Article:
A most interesting feature of these specimens is the method by which the heads are fastened to the handles, which is done by asphaltum, a mineral which abounds in many localities of Southern California and was much used by Indians for fastening, mending, &c. The sticks are thrust through the stones so as to project slightly beyond, and as the holes are much larger at the circumference than at the center, the handles, if set at right angles to the stone, would bear only upon the center. Under the circumstances it would perhaps be a rather nice matter to adjust and cement them at right angles; and, either from accident or from design, they are set at an acute angle to the base of the stones, the angle being greater in the specimen shown in Feb. 16 than in the others. The unoccupied space above and below the stones is packed with asphaltum, which in one specimen (Fig. 16) projects above the stone in a knot or button. The cement thus employed affords a fairly strong attachment, but one that apparently would not stand very rough usage. The strength of the attachments is a matter of some moment, since one of the uses which has been suggested for these implements is as clubs. To have secured a much stronger attachment it would only have been necessary to drill out the holes, so as to permit a larger surface for the handles to bear upon, which, too, would have permitted the handles to be set at right angles to the stones.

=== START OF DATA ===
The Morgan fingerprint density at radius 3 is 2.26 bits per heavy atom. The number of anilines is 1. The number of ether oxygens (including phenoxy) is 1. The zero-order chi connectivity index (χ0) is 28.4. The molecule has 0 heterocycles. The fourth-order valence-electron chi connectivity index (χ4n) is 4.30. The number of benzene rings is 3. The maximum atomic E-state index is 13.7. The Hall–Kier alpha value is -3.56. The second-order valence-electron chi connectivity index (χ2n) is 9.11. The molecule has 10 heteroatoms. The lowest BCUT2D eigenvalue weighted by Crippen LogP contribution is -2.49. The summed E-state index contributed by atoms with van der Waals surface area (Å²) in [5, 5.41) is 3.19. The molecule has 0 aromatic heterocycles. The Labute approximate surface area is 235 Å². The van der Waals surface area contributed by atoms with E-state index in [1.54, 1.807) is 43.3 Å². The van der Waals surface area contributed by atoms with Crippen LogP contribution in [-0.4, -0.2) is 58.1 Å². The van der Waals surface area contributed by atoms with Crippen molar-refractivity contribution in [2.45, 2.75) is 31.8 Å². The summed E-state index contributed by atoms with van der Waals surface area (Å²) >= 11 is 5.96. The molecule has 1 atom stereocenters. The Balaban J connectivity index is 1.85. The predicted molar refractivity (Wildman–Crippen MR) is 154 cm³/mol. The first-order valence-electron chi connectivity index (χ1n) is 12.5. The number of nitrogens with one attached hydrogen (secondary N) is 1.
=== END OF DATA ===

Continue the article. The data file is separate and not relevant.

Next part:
In connection with their possible use as clubs, it should be mentioned that the handles are neither roughened nor knobbed for secure grasping, but, on the contrary, are perfectly smooth. The handle of the one shown in Fig. 14 is stouter than either of the others, being about an inch in diameter at its largest part, stout enough to serve as a club handle; but the handles of the other two are much smaller, being each about one-half inch thick. So slender are they, and so heavily weighted, that it is evident they would be broken at a single hard blow. So similar, however, are the three in general form and features, that, notwithstanding the difference in the size of handles, it cannot be doubted that they were designed to fulfill the same function, and that what one is all are.